From childhood you’ve used these skills to get what you want, but negotiation know-how can fizzle when you start to think more about your relative inexperience than about what you want and why. In business, you may feel out of your league negotiating with someone who horse-trades every day. It’s easy to feel intimidated when it’s time to talk compensation with a salesperson, or hire a sales director, or convince a banker of your loan worthiness, or hammer out a contract with a major vendor. If your negotiation skills need sharpening, read on for some tips from the pros.
Sharpen Your Mind. Practiced negotiators say that mental attitude is all-important. You need to be positive and pay attention. This may require some silent preparation or self-discipline. Margaret Neale, director of two Stanford Business School courses on negotiation, identifies two more elements related to minding your mind-set: Don’t cave too quickly (even if you think the price is fair, “always offer less—if only to make your opponent feel good about the deal”) and don’t gloat. “Gloating will only drive your opponent to extract the difference from you sometime in the future.” The tips are from an article on the Stanford Graduate School of Business site.1
Define Your Interests. David A. Wachtel, president of Hautacam Consulting Inc., also teaches negotiation techniques. He states in an article in The Negotiator Magazine2 that “the purpose of negotiating is seeing if you can get your interests met through an agreement. An interest is why you want something, not what you want [emphasis is in the original]. When negotiators begin working from the standpoint of interests, they can begin to work with the other party to explore alternative solutions.”
Rank Your Priorities. When you are selecting a vendor and negotiating a contract, both sides must feel that they are winning, because you are in fact entering into a partnership. Start by ranking your own priorities. Spend some time studying your list. What would you be comfortable giving up? Then imagine your vendor’s priorities. This will give you a sense of what areas will be most important in your negotiations before you even sit down to work out the actual contract.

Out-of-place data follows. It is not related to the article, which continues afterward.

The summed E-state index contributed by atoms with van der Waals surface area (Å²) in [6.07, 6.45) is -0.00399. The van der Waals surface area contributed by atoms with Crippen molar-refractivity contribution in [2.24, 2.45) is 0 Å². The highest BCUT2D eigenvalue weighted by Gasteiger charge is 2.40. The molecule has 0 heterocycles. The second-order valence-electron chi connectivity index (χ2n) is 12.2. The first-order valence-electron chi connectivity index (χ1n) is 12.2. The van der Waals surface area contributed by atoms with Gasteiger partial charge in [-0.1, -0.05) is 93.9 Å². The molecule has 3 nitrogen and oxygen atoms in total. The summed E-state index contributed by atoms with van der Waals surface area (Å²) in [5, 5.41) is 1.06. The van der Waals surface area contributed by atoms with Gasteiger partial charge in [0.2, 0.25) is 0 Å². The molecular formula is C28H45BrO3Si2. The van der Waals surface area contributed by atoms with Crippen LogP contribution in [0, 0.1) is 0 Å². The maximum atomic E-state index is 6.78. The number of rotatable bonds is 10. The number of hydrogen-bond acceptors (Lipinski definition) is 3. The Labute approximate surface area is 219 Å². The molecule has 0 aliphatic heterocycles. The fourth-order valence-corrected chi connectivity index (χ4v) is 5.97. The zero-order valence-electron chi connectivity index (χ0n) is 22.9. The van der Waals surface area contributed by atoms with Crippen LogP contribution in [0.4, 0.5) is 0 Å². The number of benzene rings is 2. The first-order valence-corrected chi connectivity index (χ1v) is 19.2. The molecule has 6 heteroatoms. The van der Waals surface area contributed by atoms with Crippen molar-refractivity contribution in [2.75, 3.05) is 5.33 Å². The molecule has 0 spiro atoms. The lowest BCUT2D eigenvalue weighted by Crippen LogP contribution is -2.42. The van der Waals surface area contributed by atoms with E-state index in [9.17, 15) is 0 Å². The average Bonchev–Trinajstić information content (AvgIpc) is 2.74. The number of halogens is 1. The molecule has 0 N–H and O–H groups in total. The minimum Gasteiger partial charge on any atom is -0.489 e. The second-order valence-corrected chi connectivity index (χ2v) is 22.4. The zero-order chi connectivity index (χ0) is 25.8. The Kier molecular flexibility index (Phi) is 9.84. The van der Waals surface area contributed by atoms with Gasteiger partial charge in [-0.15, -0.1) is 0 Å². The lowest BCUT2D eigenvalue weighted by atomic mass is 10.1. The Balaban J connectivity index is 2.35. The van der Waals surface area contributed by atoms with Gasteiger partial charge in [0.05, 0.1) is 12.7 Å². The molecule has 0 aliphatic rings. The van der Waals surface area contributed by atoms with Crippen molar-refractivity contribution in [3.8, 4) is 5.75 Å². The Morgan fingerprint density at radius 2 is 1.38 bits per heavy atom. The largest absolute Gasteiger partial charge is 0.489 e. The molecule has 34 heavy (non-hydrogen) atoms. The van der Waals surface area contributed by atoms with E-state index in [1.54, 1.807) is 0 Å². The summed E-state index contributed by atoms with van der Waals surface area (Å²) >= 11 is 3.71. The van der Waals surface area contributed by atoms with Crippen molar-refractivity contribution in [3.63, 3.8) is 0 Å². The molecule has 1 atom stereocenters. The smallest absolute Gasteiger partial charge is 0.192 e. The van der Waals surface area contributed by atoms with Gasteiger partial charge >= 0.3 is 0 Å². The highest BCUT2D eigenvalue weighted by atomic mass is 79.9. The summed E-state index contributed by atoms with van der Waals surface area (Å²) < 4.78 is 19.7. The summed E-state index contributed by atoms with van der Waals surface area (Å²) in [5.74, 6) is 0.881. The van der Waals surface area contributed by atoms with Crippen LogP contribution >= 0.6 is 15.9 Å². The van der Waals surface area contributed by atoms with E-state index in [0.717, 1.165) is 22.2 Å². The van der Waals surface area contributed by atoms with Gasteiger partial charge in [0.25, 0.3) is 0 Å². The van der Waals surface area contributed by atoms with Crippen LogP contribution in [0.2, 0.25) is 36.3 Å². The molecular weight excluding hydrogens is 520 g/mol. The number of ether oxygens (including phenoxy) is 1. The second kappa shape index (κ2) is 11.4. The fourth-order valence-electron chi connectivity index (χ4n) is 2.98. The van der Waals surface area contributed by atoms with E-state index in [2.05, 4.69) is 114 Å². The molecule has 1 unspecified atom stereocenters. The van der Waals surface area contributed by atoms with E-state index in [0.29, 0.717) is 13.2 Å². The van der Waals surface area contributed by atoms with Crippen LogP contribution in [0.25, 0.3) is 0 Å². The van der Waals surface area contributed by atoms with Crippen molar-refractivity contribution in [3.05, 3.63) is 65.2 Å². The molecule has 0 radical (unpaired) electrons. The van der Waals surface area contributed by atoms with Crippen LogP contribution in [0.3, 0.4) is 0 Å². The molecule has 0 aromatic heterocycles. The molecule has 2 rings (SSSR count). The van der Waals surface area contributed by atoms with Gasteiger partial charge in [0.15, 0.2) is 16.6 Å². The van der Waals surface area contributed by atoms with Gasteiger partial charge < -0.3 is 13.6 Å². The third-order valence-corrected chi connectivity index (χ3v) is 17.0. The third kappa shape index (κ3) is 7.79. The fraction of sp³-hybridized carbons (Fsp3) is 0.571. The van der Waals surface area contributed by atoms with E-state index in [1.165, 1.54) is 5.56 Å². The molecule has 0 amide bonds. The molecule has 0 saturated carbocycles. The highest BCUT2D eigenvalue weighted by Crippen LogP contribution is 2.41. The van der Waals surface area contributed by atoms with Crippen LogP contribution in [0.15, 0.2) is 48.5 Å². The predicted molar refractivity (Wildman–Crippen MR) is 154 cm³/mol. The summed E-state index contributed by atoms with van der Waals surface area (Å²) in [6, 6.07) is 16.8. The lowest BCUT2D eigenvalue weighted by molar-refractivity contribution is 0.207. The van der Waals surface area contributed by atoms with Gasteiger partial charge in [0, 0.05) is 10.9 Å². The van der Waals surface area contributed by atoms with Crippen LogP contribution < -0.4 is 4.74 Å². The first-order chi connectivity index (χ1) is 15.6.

Listen With All You’ve Got. Communication is 93 percent nonverbal, Wachtel reminds us. A good listener asks a lot of questions and pays attention to body language and tone of voice, as well as words.
Look for Silver Linings. Examining every offer for positives and then coming back with something you will trade for a concession on the other side is what negotiating is all about, said Neale in the Stanford Graduate School of Business article. “If I can trade off issues that I care about more and you care about less, then we’ve been able to create value in a transaction,” said Neale. “That’s the silver lining.”
Use Silence. Don’t race to fill every pause with talk. In fact, if you are involved in a negotiation that may be stressful to the other party, create pauses that may heighten anxiety. In so doing, the other party will likely give you something. The strategic pause can be a powerful tool in collection calls, for instance. “If we make a clear and uncompromising statement in response to something the debtor proposes, we need not elaborate just to relieve the conversational tension,” wrote D. Park Smith, who represents a collection agency, in an online article.3 “Literally a simple ‘no’ may be the best negotiating response, without a single additional word from you.”
Keep Your Focus. Roger Fisher and William L. Ury, who wrote the best-selling book Getting to Yes, laid out a method based on four principles:
- Separate people from the problem,
- Focus on interests, not positions,
- Invent options for mutual gain,
- Insist on using objective criteria.
Their book, published 30 years ago (and reissued in 1991), is still available in hardcover, paperback, and as an e-book. After all, the principles of successful negotiation are timeless.
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